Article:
The second broad reason is a practical but more contended one. To thrive, research must be a fair partnership; however, whether research outcomes are improved as a result of PPI is less clear. While there is evidence that PPI can positively impact on research, particularly by improving elements of research quality such as recruitment materials and dissemination,22 there is little empirical evidence to substantiate whether PPI enhances the quality of research, the outcomes observed and the impact of PPI on clinical practice and service delivery in the longer term. Understanding the quality of PPI and how well it has been undertaken is just as important as understanding the scope and impact of PPI.23 Similarly, there are limited examples in the literature specifying the most successful and efficient ways to undertake PPI, particularly with CYP. Further work is needed to develop a stronger evidence base detailing how to successfully embed the involvement of CYP in research more widely and effectively.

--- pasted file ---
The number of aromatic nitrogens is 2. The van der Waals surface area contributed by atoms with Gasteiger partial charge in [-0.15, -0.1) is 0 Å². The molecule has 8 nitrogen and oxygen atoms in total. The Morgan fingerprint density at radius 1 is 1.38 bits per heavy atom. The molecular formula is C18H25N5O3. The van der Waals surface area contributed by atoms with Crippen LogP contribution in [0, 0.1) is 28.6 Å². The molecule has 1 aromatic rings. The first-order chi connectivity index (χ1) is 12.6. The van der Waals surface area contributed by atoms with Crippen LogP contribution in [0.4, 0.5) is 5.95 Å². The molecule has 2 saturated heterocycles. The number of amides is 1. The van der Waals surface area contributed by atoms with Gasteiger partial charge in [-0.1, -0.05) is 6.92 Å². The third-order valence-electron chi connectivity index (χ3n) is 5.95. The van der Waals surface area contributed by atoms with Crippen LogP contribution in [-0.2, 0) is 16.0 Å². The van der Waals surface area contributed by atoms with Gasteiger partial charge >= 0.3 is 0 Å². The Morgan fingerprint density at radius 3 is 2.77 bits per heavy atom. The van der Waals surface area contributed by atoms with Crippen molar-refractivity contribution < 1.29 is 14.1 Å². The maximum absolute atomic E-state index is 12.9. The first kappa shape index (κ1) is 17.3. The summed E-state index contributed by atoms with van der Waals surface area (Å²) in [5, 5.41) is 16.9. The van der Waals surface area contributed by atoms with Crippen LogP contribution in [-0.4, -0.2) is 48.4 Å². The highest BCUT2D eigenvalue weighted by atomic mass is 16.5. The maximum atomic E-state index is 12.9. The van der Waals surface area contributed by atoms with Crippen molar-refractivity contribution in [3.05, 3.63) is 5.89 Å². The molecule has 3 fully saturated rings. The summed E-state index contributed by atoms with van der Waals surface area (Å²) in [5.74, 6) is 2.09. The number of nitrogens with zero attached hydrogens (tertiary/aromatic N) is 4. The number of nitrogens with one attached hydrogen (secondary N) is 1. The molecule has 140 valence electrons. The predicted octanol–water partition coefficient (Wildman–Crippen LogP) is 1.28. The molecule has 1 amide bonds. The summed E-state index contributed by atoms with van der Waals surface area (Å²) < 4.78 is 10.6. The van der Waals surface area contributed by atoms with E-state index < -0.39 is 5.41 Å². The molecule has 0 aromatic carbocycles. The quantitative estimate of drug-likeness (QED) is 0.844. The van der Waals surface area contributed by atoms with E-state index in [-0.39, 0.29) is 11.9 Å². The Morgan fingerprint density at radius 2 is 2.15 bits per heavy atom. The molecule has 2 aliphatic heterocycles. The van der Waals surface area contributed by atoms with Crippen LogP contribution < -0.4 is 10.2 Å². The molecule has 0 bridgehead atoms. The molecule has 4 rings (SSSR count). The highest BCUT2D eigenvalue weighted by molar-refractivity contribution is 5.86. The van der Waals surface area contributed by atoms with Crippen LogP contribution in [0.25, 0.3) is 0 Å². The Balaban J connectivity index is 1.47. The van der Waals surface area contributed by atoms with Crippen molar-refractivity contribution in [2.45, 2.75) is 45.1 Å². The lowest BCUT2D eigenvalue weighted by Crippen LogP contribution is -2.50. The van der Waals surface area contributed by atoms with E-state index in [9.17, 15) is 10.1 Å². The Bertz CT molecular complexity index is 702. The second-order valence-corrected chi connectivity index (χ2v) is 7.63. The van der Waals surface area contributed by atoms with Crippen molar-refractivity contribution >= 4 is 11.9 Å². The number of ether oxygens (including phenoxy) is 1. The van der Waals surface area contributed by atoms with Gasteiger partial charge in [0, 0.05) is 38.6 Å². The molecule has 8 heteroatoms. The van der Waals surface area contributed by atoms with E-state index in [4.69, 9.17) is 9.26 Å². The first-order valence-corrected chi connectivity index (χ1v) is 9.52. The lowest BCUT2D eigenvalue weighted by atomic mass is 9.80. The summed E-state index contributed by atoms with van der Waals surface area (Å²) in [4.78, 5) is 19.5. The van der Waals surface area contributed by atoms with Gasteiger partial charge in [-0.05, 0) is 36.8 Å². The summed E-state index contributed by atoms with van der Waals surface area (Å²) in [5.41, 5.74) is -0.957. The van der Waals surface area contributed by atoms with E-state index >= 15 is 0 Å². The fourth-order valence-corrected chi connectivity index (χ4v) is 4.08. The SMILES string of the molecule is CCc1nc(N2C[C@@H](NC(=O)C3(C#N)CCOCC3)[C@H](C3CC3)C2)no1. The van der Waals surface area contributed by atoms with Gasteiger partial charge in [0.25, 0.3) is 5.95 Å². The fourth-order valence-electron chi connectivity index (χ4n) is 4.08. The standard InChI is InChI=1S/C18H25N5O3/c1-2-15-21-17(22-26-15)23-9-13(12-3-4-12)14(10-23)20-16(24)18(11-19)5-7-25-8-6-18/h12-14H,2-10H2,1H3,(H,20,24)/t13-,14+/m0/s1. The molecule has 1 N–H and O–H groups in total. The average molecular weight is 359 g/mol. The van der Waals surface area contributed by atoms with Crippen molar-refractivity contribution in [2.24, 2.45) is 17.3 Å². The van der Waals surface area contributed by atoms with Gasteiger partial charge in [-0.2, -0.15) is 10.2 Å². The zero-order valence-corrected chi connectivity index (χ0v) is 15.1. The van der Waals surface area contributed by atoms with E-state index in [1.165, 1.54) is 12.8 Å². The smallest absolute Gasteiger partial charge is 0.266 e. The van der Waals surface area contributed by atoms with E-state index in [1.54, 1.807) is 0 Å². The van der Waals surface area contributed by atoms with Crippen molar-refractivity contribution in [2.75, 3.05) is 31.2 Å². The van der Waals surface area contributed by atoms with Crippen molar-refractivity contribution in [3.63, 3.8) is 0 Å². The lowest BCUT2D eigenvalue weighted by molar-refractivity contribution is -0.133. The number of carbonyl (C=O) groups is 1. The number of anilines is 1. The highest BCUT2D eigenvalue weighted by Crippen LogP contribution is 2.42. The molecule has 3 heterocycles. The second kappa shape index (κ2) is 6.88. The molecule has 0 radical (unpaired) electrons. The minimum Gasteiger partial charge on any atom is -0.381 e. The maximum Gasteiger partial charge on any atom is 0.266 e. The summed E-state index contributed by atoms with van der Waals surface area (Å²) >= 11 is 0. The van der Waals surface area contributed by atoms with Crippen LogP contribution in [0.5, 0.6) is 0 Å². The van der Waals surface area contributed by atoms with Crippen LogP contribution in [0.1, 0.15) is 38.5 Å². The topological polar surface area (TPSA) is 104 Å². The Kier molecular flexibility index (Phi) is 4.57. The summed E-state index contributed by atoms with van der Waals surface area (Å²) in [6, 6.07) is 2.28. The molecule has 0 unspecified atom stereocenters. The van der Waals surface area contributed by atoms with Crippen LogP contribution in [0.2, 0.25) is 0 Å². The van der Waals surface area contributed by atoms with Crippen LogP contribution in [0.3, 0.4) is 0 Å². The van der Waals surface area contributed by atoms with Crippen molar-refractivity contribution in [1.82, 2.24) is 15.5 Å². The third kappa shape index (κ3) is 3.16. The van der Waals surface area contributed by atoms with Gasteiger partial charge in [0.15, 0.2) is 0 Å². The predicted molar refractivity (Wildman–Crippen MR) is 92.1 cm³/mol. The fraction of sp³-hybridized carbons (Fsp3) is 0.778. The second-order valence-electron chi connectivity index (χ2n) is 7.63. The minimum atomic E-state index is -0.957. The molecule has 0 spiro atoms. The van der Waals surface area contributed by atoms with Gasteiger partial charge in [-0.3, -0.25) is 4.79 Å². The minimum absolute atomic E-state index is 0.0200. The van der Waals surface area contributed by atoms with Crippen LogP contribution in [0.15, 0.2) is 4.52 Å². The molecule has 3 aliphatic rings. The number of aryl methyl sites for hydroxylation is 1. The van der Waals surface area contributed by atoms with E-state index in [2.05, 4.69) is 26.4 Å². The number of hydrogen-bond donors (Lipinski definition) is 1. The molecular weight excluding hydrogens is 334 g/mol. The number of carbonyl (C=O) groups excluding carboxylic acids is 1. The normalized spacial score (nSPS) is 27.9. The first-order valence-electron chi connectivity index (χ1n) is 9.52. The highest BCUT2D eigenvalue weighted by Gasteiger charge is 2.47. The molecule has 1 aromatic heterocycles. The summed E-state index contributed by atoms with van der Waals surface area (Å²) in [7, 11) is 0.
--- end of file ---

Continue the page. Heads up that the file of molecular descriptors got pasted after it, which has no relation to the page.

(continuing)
When and where it may not be possible to involve CYP in research
Even though we are firm advocates of involving CYP in research, we do recognise that it is not always possible or feasible to do so, particularly at the desired level one may hope for. In some circumstances, it may also not be appropriate to involve CYP in research for a variety of reasons, some of which are outlined below. While PPI may not be seen as an absolute requirement by everyone, an increasing number of funding bodies are now enforcing mandatory questioning as part of the application process.24 Therefore, those who do not intend to involve CYP in their research must be ready to provide a very clear justification for their decision,25 since this will be something that reviewers should certainly pick up on.
Some examples of when PPI with CYP may not be possible or feasible include: